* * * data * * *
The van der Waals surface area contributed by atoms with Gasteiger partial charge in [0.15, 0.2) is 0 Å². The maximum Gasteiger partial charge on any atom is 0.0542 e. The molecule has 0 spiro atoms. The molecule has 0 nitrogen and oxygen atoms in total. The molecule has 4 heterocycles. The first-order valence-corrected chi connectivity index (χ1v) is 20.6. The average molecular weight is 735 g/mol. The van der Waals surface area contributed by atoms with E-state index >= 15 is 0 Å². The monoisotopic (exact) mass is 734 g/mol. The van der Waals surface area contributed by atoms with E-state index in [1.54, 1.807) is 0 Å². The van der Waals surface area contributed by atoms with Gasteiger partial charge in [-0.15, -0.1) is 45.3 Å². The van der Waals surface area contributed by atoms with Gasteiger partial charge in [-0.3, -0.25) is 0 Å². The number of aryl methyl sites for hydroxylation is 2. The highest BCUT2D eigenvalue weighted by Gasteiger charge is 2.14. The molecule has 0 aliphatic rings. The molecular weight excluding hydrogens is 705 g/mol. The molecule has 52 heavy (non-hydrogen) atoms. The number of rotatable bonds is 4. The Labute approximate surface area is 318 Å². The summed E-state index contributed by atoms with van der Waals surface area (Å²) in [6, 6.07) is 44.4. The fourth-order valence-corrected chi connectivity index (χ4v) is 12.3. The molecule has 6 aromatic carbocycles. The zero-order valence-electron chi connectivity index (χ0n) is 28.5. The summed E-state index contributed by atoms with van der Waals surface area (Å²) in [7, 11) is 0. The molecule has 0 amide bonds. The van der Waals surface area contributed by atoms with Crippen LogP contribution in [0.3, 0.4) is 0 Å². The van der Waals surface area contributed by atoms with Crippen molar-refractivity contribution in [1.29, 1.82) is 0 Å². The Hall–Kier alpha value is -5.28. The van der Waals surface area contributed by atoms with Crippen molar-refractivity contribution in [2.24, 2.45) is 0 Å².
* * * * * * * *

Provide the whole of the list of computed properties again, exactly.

The van der Waals surface area contributed by atoms with Gasteiger partial charge in [0.15, 0.2) is 0 Å². The maximum Gasteiger partial charge on any atom is 0.0542 e. The molecule has 0 spiro atoms. The molecule has 0 nitrogen and oxygen atoms in total. The molecule has 4 heterocycles. The first-order valence-corrected chi connectivity index (χ1v) is 20.6. The average molecular weight is 735 g/mol. The van der Waals surface area contributed by atoms with E-state index >= 15 is 0 Å². The monoisotopic (exact) mass is 734 g/mol. The van der Waals surface area contributed by atoms with E-state index in [1.54, 1.807) is 0 Å². The van der Waals surface area contributed by atoms with Gasteiger partial charge in [-0.15, -0.1) is 45.3 Å². The van der Waals surface area contributed by atoms with Gasteiger partial charge in [-0.3, -0.25) is 0 Å². The number of aryl methyl sites for hydroxylation is 2. The highest BCUT2D eigenvalue weighted by Gasteiger charge is 2.14. The molecule has 0 aliphatic rings. The molecular weight excluding hydrogens is 705 g/mol. The molecule has 52 heavy (non-hydrogen) atoms. The number of rotatable bonds is 4. The Labute approximate surface area is 318 Å². The summed E-state index contributed by atoms with van der Waals surface area (Å²) in [6, 6.07) is 44.4. The fourth-order valence-corrected chi connectivity index (χ4v) is 12.3. The molecule has 6 aromatic carbocycles. The zero-order valence-electron chi connectivity index (χ0n) is 28.5. The summed E-state index contributed by atoms with van der Waals surface area (Å²) in [7, 11) is 0. The molecule has 0 amide bonds. The van der Waals surface area contributed by atoms with Crippen LogP contribution in [0.3, 0.4) is 0 Å². The van der Waals surface area contributed by atoms with Crippen molar-refractivity contribution in [1.29, 1.82) is 0 Å². The Hall–Kier alpha value is -5.28. The van der Waals surface area contributed by atoms with Crippen molar-refractivity contribution in [2.24, 2.45) is 0 Å².